In terms of social upheaval, few years in modern American history can rival 1968. It was a year marked by anger, violence, massive protest and assassination, spurring political and cultural reverberations still felt today. 1968 with Tom Brokaw, a History Channel documentary, offers a compact review of a turbulent period that conservative pundit Pat Buchanan, echoing the sentiments of many, calls "probably the worst year in this nation's history."
Venerable television news journalist Brokaw, after having extolled the virtues of the Greatest Generation, trains his sights on baby boomers with this documentary made in conjunction with his book, Boom! Voices of the Sixties, Personal Reflections on the '60s and Today. It's an ambitious film, but Brokaw hits the essentials in its 90-minute running time and subtly weaves narrative threads from the surfeit of information.
The Vietnam War loomed over most aspects of American life. Early in the year, North Vietnamese forces launched the Tet offensive against targets throughout South Vietnam. While Tet fizzled as a military campaign, it nevertheless proved to be a powerfully demoralizing blow to Americans. In its aftermath, CBS news anchor Walter Cronkite declared the war unwinnable and President Lyndon Johnson announced he would not seek a second term in office. The year proved to be the war's bloodiest, resulting in an estimated 16,500 deaths.
But 1968 was bloody stateside, as well. Dr. Martin Luther King Jr. fell to an assassin's bullet April 4 in Memphis, Tennessee. The slaying sparked race riots across the nation and helped fuel the militant Black Panther movement. Two months after King's death, Robert F. Kennedy was assassinated shortly after winning California's Democratic presidential primary. His murder also temporarily halted the antiwar campaign of U.S. Rep. Eugene McCarthy, a move that eventually forestalled his Quixotic candidacy.
"The counterculture was rapidly becoming the popular culture," Brokaw narrates as he leads viewers through the maelstrom of events that swept America in the spring and summer of '68. Droves of hippies converged on the Democratic National Convention in Chicago that summer, clashing with baton-wielding police while protesters chanted, "The whole world is watching." The nation certainly watched. The televised images from violence in the streets (and even on the convention floor) had devastating implications for the Democratic Party.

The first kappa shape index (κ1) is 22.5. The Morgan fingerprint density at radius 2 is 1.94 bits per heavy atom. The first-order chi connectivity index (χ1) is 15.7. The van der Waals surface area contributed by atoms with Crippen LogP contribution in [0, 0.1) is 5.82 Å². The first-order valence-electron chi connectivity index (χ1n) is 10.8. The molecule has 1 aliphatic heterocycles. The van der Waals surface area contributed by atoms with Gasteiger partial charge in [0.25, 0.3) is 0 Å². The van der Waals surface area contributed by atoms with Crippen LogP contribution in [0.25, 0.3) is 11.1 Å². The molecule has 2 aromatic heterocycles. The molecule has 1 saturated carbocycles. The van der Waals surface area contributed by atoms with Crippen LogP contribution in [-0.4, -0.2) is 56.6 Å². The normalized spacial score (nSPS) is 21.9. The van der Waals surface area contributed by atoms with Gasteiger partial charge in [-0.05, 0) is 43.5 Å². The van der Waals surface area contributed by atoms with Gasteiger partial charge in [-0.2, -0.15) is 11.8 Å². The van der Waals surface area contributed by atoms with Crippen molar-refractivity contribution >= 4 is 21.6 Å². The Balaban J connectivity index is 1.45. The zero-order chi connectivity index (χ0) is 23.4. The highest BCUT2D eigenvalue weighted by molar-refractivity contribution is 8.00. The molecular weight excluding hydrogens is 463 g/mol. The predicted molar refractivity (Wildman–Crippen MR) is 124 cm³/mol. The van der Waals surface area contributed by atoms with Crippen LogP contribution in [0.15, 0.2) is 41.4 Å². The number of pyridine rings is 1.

Helping ground the documentary in personal experience, Brokaw offers some anecdotes from his own life and interviews a range of people who played key roles in events of that year. There are plenty of pithy observations from celebrities -- Bruce Springsteen, Jon Stewart, James Taylor, Arlo Guthrie, comedian Lewis Black and many more -- but the most affecting are those interview subjects who were on the front lines of the turmoil in 1968. That includes a doctor who operated the free clinic in San Francisco's Haight-Ashbury, a Chicago police officer and a Vietnam draft evader who is now a Toronto-based attorney representing Iraq War soldiers.
In the end, 1968 with Tom Brokaw is informative and interesting, but its encyclopedic approach renders it a little emotionally detached. The documentary is most tantalizing when it connects the dots between the Americas of 1968 and 2008. Brokaw makes a convincing argument that today's political polarization had its roots in 1968's tight presidential contest between Democrat Hubert Humphrey and Republican Richard Nixon. Thanks a lot, '68.
The picture, in full-frame 1.33:1, has the solid, if unremarkable, look of television news. Lines and details are clean and clear, with no noticeable defects. Much of the archival footage is in very good shape.
The 2.0 audio mix is sharp and clear. No complaints.
Tom Brokaw's Personal Perspectives has three components: "The 60's Remembered," "Tom's 1960's" and "The Music." The interview clips are mildly interesting and boast an aggregate length of four minutes, 12 seconds.
The disc also offers additional interviews (13:16) with Andrew Young, Arlo Guthrie, Bruce Springsteen, Rafer Johnson, Tommy Smothers, Mark Rudd and Jon Stewart, all of whom appear in the documentary. Viewers can select individual interviews or opt to play all.
As a historical overview, 1968 with Tom Brokaw does a fine job distilling one of the most tumultuous times in modern-day America. The piece is interesting and -- while there are no great revelations -- Brokaw deftly shows how many of the events that year led to certain political and cultural realities of 2008.